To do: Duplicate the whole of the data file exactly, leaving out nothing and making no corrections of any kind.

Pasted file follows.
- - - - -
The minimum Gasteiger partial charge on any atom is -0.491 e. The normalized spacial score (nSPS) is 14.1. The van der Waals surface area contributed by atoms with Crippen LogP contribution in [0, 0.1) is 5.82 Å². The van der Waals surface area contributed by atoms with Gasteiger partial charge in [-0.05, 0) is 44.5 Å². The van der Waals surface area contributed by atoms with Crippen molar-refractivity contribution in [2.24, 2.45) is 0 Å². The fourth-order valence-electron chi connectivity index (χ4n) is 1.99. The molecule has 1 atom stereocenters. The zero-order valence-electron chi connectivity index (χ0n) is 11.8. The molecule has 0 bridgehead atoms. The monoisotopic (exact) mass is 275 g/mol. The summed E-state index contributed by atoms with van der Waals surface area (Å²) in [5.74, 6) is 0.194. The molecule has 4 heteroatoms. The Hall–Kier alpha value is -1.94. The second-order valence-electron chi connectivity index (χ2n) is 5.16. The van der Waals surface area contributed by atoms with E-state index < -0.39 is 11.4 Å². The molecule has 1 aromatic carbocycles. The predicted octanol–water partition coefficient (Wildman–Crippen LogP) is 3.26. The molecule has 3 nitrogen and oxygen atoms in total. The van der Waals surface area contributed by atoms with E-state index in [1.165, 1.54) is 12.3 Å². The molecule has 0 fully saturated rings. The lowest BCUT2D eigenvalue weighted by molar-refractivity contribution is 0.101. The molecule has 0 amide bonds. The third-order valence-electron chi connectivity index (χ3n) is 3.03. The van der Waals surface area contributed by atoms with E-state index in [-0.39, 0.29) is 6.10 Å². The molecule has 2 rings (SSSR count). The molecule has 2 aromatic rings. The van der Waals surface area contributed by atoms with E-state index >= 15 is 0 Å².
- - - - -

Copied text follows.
The minimum Gasteiger partial charge on any atom is -0.491 e. The normalized spacial score (nSPS) is 14.1. The van der Waals surface area contributed by atoms with Crippen LogP contribution in [0, 0.1) is 5.82 Å². The van der Waals surface area contributed by atoms with Gasteiger partial charge in [-0.05, 0) is 44.5 Å². The van der Waals surface area contributed by atoms with Crippen molar-refractivity contribution in [2.24, 2.45) is 0 Å². The fourth-order valence-electron chi connectivity index (χ4n) is 1.99. The molecule has 1 atom stereocenters. The zero-order valence-electron chi connectivity index (χ0n) is 11.8. The molecule has 0 bridgehead atoms. The monoisotopic (exact) mass is 275 g/mol. The summed E-state index contributed by atoms with van der Waals surface area (Å²) in [5.74, 6) is 0.194. The molecule has 4 heteroatoms. The Hall–Kier alpha value is -1.94. The second-order valence-electron chi connectivity index (χ2n) is 5.16. The van der Waals surface area contributed by atoms with E-state index < -0.39 is 11.4 Å². The molecule has 1 aromatic carbocycles. The predicted octanol–water partition coefficient (Wildman–Crippen LogP) is 3.26. The molecule has 3 nitrogen and oxygen atoms in total. The van der Waals surface area contributed by atoms with E-state index in [1.165, 1.54) is 12.3 Å². The molecule has 0 fully saturated rings. The lowest BCUT2D eigenvalue weighted by molar-refractivity contribution is 0.101. The molecule has 0 amide bonds. The third-order valence-electron chi connectivity index (χ3n) is 3.03. The van der Waals surface area contributed by atoms with E-state index in [-0.39, 0.29) is 6.10 Å². The molecule has 2 rings (SSSR count). The molecule has 2 aromatic rings. The van der Waals surface area contributed by atoms with E-state index >= 15 is 0 Å².